Documents filed with the Medical Licensing Board of Indiana say the investigation into Mekawy began when the Office of the Attorney General initially contacted an investigator with the Arkansas State Police who interviewed people who had obtained prescription drugs over the Internet.

In one case, a wife admitted she used her husband’s credit card to obtain the drug Soma from the online Internet pharmacy to feed her drug addiction. She admitted she never saw the doctor prior to receiving the medication. Another patient obtained Soma with his personal credit card without ever seeing Mekawy.

Indiana documents also note that Mekawy is under investigation by the Medical Board of California after an individual that he prescribed Soma to was hospitalized after overdosing on this medication.

Other drugs he was reported to have prescribed included pain medications, sleep aids and drugs to treat sexual dysfunction. Tramadol, Butalbital, Viagra, Rozerem, Ultracet, Cialis and Levitra are cited in one of the documents.

The Indiana board concluded that Mekawy’s actions represented a clear and immediate danger to public health and safety.

His lawyer, Peter Browne, expects Mekawy’s Newfoundland licence to be reinstated in July. He said he has enrolled in a two-day prescribing course in Ontario in September.

Brown also presented to the tribunal two letters of support from Eastern Health managers, Dr. Kevin Hogan, a former clinical chief of mental health and addictions and Dr. David Atwood, the current clinical chief.

Atwood said Mekawy’s online prescribing didn’t “creep” into his psychiatry practice and he had no issues with his competency. In fact, Atwood said his prescribing of psychopharmacology drugs was on a “more conservative range.”

Praising his clinical skills, Atwood said Mekawy has “strong character and reliability” and he has high personal and professional regard for him. He said if Mekawy’s licence is reinstated, he would have no problem returning him to his position at Eastern Health.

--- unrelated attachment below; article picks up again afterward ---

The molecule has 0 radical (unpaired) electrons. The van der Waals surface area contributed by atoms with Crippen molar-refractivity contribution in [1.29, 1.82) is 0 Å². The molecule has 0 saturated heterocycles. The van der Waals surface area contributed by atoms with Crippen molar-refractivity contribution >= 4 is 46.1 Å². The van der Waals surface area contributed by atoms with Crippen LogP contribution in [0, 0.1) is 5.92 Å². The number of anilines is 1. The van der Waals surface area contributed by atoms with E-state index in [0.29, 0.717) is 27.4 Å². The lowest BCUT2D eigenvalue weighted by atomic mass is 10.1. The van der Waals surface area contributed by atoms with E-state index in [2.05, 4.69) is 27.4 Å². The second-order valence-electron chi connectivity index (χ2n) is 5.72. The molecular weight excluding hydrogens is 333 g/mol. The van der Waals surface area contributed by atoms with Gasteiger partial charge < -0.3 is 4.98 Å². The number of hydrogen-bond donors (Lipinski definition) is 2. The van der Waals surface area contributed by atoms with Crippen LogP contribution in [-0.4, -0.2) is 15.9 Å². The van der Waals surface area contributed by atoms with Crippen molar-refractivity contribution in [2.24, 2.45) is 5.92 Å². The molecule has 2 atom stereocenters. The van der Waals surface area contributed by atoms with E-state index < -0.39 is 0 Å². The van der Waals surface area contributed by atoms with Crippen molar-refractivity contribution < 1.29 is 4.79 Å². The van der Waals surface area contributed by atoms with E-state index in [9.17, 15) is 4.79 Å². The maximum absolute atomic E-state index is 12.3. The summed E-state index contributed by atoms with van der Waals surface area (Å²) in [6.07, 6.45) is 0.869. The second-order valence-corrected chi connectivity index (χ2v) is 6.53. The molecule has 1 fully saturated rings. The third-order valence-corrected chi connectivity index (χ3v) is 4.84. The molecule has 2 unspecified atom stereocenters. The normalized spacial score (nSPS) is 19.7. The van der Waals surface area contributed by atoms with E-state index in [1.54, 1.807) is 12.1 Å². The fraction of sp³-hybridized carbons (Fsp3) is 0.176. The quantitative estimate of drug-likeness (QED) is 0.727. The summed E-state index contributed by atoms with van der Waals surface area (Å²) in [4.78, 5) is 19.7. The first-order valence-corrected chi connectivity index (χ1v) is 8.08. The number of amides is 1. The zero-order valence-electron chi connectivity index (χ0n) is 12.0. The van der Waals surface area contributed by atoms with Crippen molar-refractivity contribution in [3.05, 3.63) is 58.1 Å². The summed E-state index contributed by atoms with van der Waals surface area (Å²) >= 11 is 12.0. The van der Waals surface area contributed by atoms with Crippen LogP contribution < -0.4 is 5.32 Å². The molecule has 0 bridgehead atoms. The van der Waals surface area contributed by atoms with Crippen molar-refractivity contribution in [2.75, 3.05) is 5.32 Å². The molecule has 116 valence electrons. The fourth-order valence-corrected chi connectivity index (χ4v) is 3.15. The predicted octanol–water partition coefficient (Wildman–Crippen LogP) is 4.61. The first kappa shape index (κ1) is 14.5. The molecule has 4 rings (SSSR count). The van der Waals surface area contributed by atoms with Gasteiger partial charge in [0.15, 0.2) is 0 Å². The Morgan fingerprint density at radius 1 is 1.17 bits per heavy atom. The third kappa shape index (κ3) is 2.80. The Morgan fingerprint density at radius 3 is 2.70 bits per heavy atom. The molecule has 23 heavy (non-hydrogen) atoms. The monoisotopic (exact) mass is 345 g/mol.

Organizations: College of Physicians, Medical Board of California, Newfoundland board Federation of State Medical Boards of the United States Indiana Medical Board Medical Licensing Board of Indiana Office of the Attorney General Arkansas State Police

Geographic location: United States, Indiana, Newfoundland and Labrador Michigan South Carolina Soma South Carolina.The Newfoundland Ontario

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Recent comments

  • Steve
    May 14, 2011 - 10:49

    Mom - You must be this man's actual mom! This man lied on his medical license renewal, contributed to peoples drug abuse problems, potentially causing drug overdoses in people supposed under his - electronic care! You can't be for real! I guess only time will tell with regard to any upcoming criminal charges.

    • Mary Jane
      May 15, 2011 - 05:57

      To Mom: The only part I agree with you is that it should cost him dearly. You cannot break laws and expect patients to have trust in you.

  • Adam Martin Aguiar
    May 13, 2011 - 19:37

    I was almost killed by the indiscriminate prescription of oxycodone at a hospital after I fell and broke my shoulder.The thoughtless indiscriminate use of these opium drugs has to be better controlled ..even under legal use.

  • Adam Martin Aguiar
    May 13, 2011 - 19:31

    I spent a few days in the hospital being detoxified from the pain killer drug oxycodone that was given me at the hospital where I went to, after I broke my shoulder bone. The [pain was excruciating but the effect of the pain killer was almost fatal. This was all done legally and straight forward. My comment is ..we must stop the indiscriminate prescribing of such opium derived drugs.......even when not for "recreational" uses! There have have deaths I am told due to this cavalar

  • mom
    May 13, 2011 - 15:01

    I don't think this doctor is a criminal. Based on the information presented I think he made an error in judgement that will cost him dearly. This does not change his ability as a psychiatrist. I hope he can get past this and continue his work of helping others.

    • Mary Jane
      May 14, 2011 - 13:28

      "Strong character and reliability" clashes with the information posted, which is writing "1500 online prescriptions in one month, submitting a false application and losing license in three states".